Why I’d rather own a McLaren than a Ferrari in a hard Brexit

We are often asked if there are opportunities in Sterling-denominated high yield bonds. As ever, the answer is nuanced and not black and white. So, in the context of what looks to be an increasingly messy Brexit and sustained weakness in Sterling (down 11% since the peak in April) we thought it worthwhile to explain our logic in some of our preferred Sterling bonds. Indeed, with a global remit there is no shortage of opportunities so why make the case for these issuers?

Our view is that Sterling-denominated high yield bonds “generically” are very cheap at present. What do we mean by this? We see a number of examples where bonds issued by the same company, with the same maturity, and same level of protection for bondholders, are cheaper purely because they are denominated in Sterling. For example, there are currently two bonds issued by the supercar producer McLaren which are identical in every way (covenants, maturity date, etc.) except that one is in Sterling while the other is in US Dollars. The pricing has become so dislocated that, any which way, the Sterling bonds are cheaper.  In absolute yield terms the Sterling bond pays more than the US Dollar bond. This is despite the fact that, in a currency-hedged portfolio investors actually get paid more for owning a Sterling asset than a US Dollar asset. We summarise this incremental return below:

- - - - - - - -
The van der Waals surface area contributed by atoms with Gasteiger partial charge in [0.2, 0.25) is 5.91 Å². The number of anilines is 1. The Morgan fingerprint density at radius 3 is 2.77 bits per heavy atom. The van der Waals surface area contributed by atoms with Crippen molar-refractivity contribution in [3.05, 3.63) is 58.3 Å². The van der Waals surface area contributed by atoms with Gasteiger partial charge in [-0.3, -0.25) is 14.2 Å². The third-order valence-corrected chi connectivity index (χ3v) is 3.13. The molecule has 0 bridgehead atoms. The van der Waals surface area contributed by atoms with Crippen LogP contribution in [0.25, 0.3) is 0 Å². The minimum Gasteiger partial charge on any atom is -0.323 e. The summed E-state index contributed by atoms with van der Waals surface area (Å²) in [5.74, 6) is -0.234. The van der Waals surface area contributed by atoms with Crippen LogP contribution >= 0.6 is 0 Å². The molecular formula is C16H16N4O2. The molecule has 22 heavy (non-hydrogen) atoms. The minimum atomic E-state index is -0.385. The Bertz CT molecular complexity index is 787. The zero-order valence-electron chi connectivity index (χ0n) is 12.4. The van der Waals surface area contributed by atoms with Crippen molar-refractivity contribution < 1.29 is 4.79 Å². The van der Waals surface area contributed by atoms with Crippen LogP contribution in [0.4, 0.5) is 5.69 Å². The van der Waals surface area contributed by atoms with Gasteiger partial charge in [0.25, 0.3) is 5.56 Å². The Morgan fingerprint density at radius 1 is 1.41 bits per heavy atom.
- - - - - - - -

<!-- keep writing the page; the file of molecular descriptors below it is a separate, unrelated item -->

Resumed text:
Mclaren GBP bonds McLaren USD bonds
Local Currency yield: 5.94% 5.89%
Effect of Sterling hedge: +1.57%
USD-hedged yield: 7.51% 5.89%

Simply put – for the same fundamental risk an investor can realise a 1.6% higher annual yield by owning the Sterling bonds over the US Dollar. This very pronounced dislocation is an illustration of why we believe unconstrained investors can benefit from investing in Sterling-denominated high yield bonds (and fully hedging their £ exposure).

Of course, a clear concern for UK based companies is the risk that they may be hurt by a further weakening of the Pound. For McLaren, of course, with production based in the UK their costs will be cheaper relative to € or $ based manufacturers. (Good news, the McLaren’s looking cheaper than the Ferrari!)

Similarly, how would a hard Brexit affect other issuers which we believe offer value? We favour companies that would be unaffected or benefit from a weaker £ such as those that compete for sales domestically with foreign imports and/or export globally (such as McLaren). For instance, the UK based holiday operator, Center Parcs benefits from a weaker Sterling as UK customers find they can get more “bang for their buck” (or “power for their pound”?) by staying in the UK rather than traveling abroad.